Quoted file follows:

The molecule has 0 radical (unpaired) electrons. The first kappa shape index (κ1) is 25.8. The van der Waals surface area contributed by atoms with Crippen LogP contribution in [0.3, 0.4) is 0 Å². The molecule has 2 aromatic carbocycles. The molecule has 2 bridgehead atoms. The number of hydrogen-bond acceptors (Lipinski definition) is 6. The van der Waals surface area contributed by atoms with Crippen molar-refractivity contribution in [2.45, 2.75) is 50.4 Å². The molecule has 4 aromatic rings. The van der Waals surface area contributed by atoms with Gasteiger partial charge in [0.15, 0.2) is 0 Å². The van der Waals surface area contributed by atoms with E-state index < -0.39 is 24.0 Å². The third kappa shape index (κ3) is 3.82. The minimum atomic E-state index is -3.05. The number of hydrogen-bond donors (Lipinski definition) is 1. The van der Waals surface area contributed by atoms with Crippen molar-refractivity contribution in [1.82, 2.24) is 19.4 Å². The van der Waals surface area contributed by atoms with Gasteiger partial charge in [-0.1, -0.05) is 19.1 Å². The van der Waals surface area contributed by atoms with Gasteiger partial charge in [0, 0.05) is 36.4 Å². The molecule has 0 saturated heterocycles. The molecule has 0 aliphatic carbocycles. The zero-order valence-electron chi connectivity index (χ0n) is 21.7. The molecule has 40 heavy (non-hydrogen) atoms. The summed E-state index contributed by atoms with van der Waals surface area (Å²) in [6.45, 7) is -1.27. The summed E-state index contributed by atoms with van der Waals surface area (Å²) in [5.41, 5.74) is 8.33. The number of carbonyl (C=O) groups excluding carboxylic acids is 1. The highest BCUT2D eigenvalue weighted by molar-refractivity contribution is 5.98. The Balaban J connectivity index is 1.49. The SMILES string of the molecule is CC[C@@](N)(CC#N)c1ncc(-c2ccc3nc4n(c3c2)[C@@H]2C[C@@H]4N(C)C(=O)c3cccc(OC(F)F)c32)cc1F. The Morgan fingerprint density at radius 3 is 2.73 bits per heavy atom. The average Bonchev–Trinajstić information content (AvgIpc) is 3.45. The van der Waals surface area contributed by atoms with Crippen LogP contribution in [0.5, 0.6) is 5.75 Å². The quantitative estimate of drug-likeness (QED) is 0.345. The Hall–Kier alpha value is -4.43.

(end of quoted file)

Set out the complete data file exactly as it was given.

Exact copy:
The molecule has 0 radical (unpaired) electrons. The first kappa shape index (κ1) is 25.8. The van der Waals surface area contributed by atoms with Crippen LogP contribution in [0.3, 0.4) is 0 Å². The molecule has 2 aromatic carbocycles. The molecule has 2 bridgehead atoms. The number of hydrogen-bond acceptors (Lipinski definition) is 6. The van der Waals surface area contributed by atoms with Crippen molar-refractivity contribution in [2.45, 2.75) is 50.4 Å². The molecule has 4 aromatic rings. The van der Waals surface area contributed by atoms with Gasteiger partial charge in [0.15, 0.2) is 0 Å². The van der Waals surface area contributed by atoms with E-state index < -0.39 is 24.0 Å². The third kappa shape index (κ3) is 3.82. The minimum atomic E-state index is -3.05. The number of hydrogen-bond donors (Lipinski definition) is 1. The van der Waals surface area contributed by atoms with Crippen molar-refractivity contribution in [1.82, 2.24) is 19.4 Å². The van der Waals surface area contributed by atoms with Gasteiger partial charge in [-0.1, -0.05) is 19.1 Å². The van der Waals surface area contributed by atoms with Gasteiger partial charge in [0, 0.05) is 36.4 Å². The molecule has 0 saturated heterocycles. The molecule has 0 aliphatic carbocycles. The zero-order valence-electron chi connectivity index (χ0n) is 21.7. The molecule has 40 heavy (non-hydrogen) atoms. The summed E-state index contributed by atoms with van der Waals surface area (Å²) in [6.45, 7) is -1.27. The summed E-state index contributed by atoms with van der Waals surface area (Å²) in [5.41, 5.74) is 8.33. The number of carbonyl (C=O) groups excluding carboxylic acids is 1. The highest BCUT2D eigenvalue weighted by molar-refractivity contribution is 5.98. The Balaban J connectivity index is 1.49. The SMILES string of the molecule is CC[C@@](N)(CC#N)c1ncc(-c2ccc3nc4n(c3c2)[C@@H]2C[C@@H]4N(C)C(=O)c3cccc(OC(F)F)c32)cc1F. The Morgan fingerprint density at radius 3 is 2.73 bits per heavy atom. The average Bonchev–Trinajstić information content (AvgIpc) is 3.45. The van der Waals surface area contributed by atoms with Crippen LogP contribution in [0.5, 0.6) is 5.75 Å². The quantitative estimate of drug-likeness (QED) is 0.345. The Hall–Kier alpha value is -4.43.